Who is the Colorado Criminal Justice Reform Coalition?

Our mission is to reverse the trend of mass incarceration in Colorado. We are a coalition of nearly 7,000 individual members and over 100 faith and community organizations who have united to stop perpetual prison expansion in Colorado through policy and sentence reform.

Our chief areas of interest include drug policy reform, women in prison, racial injustice, the impact of incarceration on children and families, the problems associated with re-entry and stopping the practice of using private prisons in our state.

If you would like to be involved please go to our website and become a member.

Wednesday, January 05, 2011

The Durango Herald 01/03/2011 | Colorado prisons shed inmates

The Durango Herald 01/03/2011 | Colorado prisons shed inmates

DENVER – The number of inmates in Colorado prisons is falling for the first time in years, and economists predict a steeper slide because of new state laws.

However, some previous forecasts have been off, and Colorado Department of Corrections spokeswoman Katherine Sanguinetti said the department is being cautious about the projections.

Since fiscal 1993, state prison populations rose from about 9,200 to about 23,000 in fiscal 2009, according to data from the Department of Corrections.

That fell 1.4 percent to 22,860 inmates as of last June. It was the first decline in years but still was short of the state Division of Criminal Justice’s projection for a 3.9 percent decline. The division said there were fewer discretionary parole releases than expected.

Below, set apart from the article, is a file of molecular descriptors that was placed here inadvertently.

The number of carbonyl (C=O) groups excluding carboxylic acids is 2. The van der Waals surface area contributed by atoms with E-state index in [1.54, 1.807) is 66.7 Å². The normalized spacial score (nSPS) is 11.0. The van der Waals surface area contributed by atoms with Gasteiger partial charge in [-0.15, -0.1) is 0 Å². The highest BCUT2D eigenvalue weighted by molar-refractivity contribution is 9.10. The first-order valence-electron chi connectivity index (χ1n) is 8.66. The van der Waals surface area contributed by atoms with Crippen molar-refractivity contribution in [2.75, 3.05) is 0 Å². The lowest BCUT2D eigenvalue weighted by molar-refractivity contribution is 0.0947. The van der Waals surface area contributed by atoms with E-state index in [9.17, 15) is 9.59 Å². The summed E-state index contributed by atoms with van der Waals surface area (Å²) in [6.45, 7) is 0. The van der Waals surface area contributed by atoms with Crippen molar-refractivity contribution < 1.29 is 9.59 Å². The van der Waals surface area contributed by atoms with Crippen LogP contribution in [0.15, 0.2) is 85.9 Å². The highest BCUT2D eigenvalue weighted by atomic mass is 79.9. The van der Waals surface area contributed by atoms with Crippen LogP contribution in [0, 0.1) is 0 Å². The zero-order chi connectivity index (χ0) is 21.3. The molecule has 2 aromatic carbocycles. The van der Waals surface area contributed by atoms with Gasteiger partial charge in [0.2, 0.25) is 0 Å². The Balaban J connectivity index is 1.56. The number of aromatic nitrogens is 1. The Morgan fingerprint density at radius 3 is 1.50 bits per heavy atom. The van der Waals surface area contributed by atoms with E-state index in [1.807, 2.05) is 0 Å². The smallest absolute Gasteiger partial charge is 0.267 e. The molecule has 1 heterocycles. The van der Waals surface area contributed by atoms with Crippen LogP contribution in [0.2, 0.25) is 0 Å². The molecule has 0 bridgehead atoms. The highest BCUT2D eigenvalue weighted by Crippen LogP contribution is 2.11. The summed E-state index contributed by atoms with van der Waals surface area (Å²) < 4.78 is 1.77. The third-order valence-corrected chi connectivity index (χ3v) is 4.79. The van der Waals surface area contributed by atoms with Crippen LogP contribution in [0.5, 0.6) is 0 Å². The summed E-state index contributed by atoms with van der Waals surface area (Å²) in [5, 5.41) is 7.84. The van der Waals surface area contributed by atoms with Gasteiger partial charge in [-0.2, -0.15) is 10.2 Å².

Legislative economists predicted in December that there would be just 21,058 inmates in June 2013 because of a combination of recent trends and new state laws. That would represent an average annual decrease of about 2.7 percent.

The Division of Criminal Justice predicts about 21,282 inmates in June 2013.

Sanguinetti expected the Legislature’s Joint Budget Committee would scrutinize the numbers more this month because the projections help determine the department’s budget.

State officials have credited recidivism programs, slightly higher release rates, decisions by the parole board and fewer new court convictions for the decline in inmates.

Legislative economists said bills passed in 2010 to reduce penalties for certain repeat offenders and crimes will help shrink the prison population, along with bills addressing earned time and where parolees can be placed.


Anonymous said...

Its obvious the public wants non violent inmates released. Now why isnt the legislature and the DOC making this happen? To release people on parole makes sense. All the jockying around and the fancy costly studys do nothing for a simple fix. The public says git it done!!! djw

Anonymous said...

I believe that DOC needs to revamp their parole board. If a Prisoner has earned good time off his sentence then he should be released on his EPRD. The board should not be allowed to continue to set an inmate back for small things like they don't believe the inmate sorry for his crime or they think he isn't programming or he's getting over because he has no write ups! If parole is still discretionary then we shouldn't have mandatory parole. We changed the mandatory on the parole but not on the release onto parole!